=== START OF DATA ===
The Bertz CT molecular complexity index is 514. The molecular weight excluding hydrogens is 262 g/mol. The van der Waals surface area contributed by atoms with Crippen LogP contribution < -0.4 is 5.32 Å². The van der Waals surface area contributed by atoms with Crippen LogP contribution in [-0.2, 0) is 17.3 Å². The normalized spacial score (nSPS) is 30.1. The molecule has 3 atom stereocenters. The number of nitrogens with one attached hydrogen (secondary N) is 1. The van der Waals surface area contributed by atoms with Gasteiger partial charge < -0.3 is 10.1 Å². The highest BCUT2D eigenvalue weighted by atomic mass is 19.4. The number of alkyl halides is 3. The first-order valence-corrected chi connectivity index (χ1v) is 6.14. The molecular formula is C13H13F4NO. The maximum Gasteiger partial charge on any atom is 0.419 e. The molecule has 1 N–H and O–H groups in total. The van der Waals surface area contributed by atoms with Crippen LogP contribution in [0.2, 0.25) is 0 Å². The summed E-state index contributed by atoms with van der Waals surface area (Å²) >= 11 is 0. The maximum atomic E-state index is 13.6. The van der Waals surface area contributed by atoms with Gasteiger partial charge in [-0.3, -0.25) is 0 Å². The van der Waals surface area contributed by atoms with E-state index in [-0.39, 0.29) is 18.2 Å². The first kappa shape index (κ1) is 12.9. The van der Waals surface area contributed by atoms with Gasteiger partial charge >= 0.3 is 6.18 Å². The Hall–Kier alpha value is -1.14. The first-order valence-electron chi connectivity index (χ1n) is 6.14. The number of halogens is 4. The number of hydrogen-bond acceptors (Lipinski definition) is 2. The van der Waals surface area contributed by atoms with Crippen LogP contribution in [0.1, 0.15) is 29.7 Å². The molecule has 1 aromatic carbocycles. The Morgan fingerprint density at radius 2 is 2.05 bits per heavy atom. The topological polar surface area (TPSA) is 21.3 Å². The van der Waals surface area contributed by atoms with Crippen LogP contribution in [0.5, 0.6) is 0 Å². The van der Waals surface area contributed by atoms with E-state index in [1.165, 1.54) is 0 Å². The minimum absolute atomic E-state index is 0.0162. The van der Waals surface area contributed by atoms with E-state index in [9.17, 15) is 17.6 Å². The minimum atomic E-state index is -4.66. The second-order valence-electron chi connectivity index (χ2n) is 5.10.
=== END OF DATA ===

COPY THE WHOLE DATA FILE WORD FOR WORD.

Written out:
The Bertz CT molecular complexity index is 514. The molecular weight excluding hydrogens is 262 g/mol. The van der Waals surface area contributed by atoms with Crippen LogP contribution < -0.4 is 5.32 Å². The van der Waals surface area contributed by atoms with Crippen LogP contribution in [-0.2, 0) is 17.3 Å². The normalized spacial score (nSPS) is 30.1. The molecule has 3 atom stereocenters. The number of nitrogens with one attached hydrogen (secondary N) is 1. The van der Waals surface area contributed by atoms with Gasteiger partial charge < -0.3 is 10.1 Å². The highest BCUT2D eigenvalue weighted by atomic mass is 19.4. The number of alkyl halides is 3. The first-order valence-corrected chi connectivity index (χ1v) is 6.14. The molecular formula is C13H13F4NO. The maximum Gasteiger partial charge on any atom is 0.419 e. The molecule has 1 N–H and O–H groups in total. The van der Waals surface area contributed by atoms with Crippen LogP contribution in [0.2, 0.25) is 0 Å². The summed E-state index contributed by atoms with van der Waals surface area (Å²) >= 11 is 0. The maximum atomic E-state index is 13.6. The van der Waals surface area contributed by atoms with Gasteiger partial charge in [-0.3, -0.25) is 0 Å². The van der Waals surface area contributed by atoms with E-state index in [-0.39, 0.29) is 18.2 Å². The first kappa shape index (κ1) is 12.9. The van der Waals surface area contributed by atoms with Gasteiger partial charge >= 0.3 is 6.18 Å². The Hall–Kier alpha value is -1.14. The first-order valence-electron chi connectivity index (χ1n) is 6.14. The number of halogens is 4. The number of hydrogen-bond acceptors (Lipinski definition) is 2. The van der Waals surface area contributed by atoms with Crippen LogP contribution in [0.1, 0.15) is 29.7 Å². The molecule has 1 aromatic carbocycles. The Morgan fingerprint density at radius 2 is 2.05 bits per heavy atom. The topological polar surface area (TPSA) is 21.3 Å². The van der Waals surface area contributed by atoms with Crippen LogP contribution in [0.5, 0.6) is 0 Å². The van der Waals surface area contributed by atoms with E-state index in [1.165, 1.54) is 0 Å². The minimum absolute atomic E-state index is 0.0162. The van der Waals surface area contributed by atoms with E-state index in [9.17, 15) is 17.6 Å². The minimum atomic E-state index is -4.66. The second-order valence-electron chi connectivity index (χ2n) is 5.10.